Linda Ronstadt, meanwhile, showcased her Mexican-American heritage with a fine performance of “La Charreada” from her winning Canciones De Mi Padre, complete with a mariachi band and dancers. She followed this performance by taking home the Best Mexican-American Performance GRAMMY.

Other moments on this show were reminders of the GRAMMY Award’s unique ability to blend genres and bring together generations with ease and grace. Three Lifetime Achievement Award recipients — Leontyne Price, Sarah Vaughan and Dizzy Gillespie — all gave vital, crowd-pleasing performances, and famed violinist Itzhak Perlman made an excellent point when he noted that he was happy to see classical music doing so well in the “race for space on the GRAMMY show. We may not sell as many records as our associates in the pop, rock and country fields, but you must admit our hits last a long time.”

On the GRAMMY Awards telecast, it’s all good in the end. As Billy Crystal rightly said in his closing thought for the night: “The more you love music, the more music you love.”

Record Of The Year
 
winner
Don't Worry Be Happy

Bobby McFerrin, artist. Linda Goldstein, producer.

Album Of The Year
 
winner
Faith

George Michael, artist. George Michael, producer.

Song Of The Year
 
winner
Don't Worry Be Happy

Bobby McFerrin, songwriter.

Best New Artist
 
winner
Tracy Chapman
Best Pop Vocal Performance, Female
 
winner
Fast Car

Tracy Chapman, artist.

Best Pop Vocal Performance, Male
 
winner
Don't Worry Be Happy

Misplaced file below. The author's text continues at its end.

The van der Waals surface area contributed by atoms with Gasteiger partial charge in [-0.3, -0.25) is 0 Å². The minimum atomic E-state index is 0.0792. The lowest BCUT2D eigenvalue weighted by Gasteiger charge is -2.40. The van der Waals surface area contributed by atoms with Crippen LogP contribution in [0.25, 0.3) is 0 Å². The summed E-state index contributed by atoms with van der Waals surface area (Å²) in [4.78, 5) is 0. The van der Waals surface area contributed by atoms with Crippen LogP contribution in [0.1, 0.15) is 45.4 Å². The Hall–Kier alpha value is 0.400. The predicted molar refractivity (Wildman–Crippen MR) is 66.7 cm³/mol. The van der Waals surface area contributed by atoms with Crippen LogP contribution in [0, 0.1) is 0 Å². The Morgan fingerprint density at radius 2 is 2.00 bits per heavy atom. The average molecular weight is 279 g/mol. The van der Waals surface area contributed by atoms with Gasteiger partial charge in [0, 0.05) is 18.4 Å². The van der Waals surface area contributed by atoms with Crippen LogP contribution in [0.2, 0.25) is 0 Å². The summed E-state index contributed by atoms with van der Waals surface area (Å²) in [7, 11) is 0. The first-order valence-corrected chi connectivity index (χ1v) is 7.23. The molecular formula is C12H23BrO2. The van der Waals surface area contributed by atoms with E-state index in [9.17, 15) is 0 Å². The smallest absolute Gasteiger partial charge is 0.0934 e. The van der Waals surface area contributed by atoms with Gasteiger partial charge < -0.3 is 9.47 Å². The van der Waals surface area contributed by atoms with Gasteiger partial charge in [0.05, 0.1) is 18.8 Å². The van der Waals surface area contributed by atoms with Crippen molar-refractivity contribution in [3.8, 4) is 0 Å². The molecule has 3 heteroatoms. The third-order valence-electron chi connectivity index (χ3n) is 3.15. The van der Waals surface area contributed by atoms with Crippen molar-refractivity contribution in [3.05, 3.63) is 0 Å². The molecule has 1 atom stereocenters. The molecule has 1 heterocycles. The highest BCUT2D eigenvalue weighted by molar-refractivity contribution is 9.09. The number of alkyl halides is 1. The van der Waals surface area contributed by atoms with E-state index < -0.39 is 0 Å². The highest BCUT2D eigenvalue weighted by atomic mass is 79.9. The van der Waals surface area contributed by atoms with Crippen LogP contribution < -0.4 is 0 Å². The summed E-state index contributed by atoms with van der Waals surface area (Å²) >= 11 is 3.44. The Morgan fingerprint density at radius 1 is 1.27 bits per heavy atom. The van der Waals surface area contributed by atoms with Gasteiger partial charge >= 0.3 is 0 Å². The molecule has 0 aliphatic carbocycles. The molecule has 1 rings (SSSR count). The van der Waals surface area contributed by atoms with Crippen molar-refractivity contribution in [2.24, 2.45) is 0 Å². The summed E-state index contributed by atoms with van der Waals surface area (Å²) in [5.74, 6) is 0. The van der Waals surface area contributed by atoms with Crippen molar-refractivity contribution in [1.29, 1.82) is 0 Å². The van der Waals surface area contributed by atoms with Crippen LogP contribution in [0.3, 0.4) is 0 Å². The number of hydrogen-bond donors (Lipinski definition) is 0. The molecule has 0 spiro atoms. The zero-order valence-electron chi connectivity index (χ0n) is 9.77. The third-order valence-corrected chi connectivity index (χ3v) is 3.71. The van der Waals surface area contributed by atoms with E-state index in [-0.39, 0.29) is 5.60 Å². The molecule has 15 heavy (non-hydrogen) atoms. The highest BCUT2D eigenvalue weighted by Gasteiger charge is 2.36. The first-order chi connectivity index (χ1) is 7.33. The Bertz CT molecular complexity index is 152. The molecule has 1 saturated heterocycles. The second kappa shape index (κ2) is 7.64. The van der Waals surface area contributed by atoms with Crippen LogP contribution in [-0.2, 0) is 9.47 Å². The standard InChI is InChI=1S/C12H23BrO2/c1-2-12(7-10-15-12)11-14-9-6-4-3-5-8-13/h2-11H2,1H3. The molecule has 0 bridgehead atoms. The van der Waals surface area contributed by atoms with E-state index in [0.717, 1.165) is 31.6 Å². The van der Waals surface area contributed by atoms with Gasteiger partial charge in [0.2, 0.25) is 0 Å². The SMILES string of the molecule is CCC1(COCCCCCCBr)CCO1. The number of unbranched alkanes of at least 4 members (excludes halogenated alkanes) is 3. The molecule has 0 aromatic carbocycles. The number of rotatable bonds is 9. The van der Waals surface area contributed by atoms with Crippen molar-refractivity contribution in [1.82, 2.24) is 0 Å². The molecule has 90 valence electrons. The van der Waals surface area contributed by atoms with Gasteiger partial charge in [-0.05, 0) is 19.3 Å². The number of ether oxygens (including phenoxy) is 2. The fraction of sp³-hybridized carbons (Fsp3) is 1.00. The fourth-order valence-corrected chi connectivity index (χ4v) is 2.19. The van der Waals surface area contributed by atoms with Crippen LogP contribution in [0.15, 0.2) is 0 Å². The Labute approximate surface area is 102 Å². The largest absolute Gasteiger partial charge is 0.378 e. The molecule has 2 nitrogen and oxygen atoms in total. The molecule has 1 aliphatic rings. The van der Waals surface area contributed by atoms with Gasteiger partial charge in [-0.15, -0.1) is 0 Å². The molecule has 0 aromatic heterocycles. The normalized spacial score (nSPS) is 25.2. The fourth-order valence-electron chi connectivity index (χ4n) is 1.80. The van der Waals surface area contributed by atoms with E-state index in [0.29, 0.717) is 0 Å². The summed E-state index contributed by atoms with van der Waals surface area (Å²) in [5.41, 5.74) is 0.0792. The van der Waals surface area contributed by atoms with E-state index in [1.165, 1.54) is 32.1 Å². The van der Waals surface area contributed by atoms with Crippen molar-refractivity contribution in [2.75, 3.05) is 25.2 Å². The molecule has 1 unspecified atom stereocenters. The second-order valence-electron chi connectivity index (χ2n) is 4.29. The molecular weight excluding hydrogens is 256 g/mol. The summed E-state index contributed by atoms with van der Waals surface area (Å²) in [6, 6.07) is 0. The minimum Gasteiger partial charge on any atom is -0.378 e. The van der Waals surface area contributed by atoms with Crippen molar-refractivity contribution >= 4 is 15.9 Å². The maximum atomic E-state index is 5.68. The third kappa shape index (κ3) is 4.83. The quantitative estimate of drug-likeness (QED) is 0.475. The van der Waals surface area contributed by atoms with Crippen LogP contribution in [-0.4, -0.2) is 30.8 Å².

Bobby McFerrin, artist.

Best Pop Performance By A Duo Or Group With Vocal
 
winner
Brasil

Manhattan Transfer (Cheryl Bentyne, Tim Hauser, Alan Paul, Janis Siegel), artist.

Best Pop Instrumental Performance (Orchestra, Group Or Soloist)
 
winner
Close-up

David Sanborn, artist.

Best Rock Vocal Performance, Female
 
winner
Tina Live In Europe

Tina Turner, artist.

Best Rock Vocal Performance, Male
 
winner
Simply Irresistible

Robert Palmer, artist.

Best Rock Performance By A Duo Or Group With Vocal
 
winner
U2
Desire

U2 (Bono, Adam Clayton, Edge, Larry Mullen Jr.), artist.

Best Rock Instrumental Performance (Orchestra, Group Or Soloist)
 
winner
Carlos Santana, GRAMMY winner
Blues For Salvador

Carlos Santana, artist.

Best Hard Rock/Metal Performance Vocal Or Instrumental
 
winner
Crest Of A Knave

Jethro Tull (Ian Anderson, Martin Barre, David Pegg), artist.

Best R&B Vocal Performance, Female
 
winner
Giving You The Best That I Got

Anita Baker, artist.

Best R&B Vocal Performance, Male
 
winner
Introducing The Hardline According To Terence Trent D'arby

Terence Trent D'Arby, artist.

Best R&B Performance By A Duo Or Group With Vocal
 
winner
Love Overboard

Gladys Knight And The Pips (William Guest, Bubba Knight, Gladys Knight, Harold Knight, Edward Patten), artist.

Best R&B Instrumental Performance (Orchestra, Group Or Soloist)
 
winner
Chick Corea
Light Years

Chick Corea, artist.

Best Rhythm & Blues Song
 
winner
Giving You The Best That I Got

Anita Baker, Randy Holland & Skip Scarborough, songwriters.

Best Rap Performance
 
winner
Parents Just Don't Understand

D.J. Jazzy Jeff And The Fresh Prince (Will Smith, Jeff Townes), artist.

Best New Age Performance
 
winner
Folksongs For A Nuclear Village

Shadowfax (Charles Bisharat, Chuck Greenberg, David Lewis, Phil Maggini, Stuart Nevitt, G.E. Stinson), artist.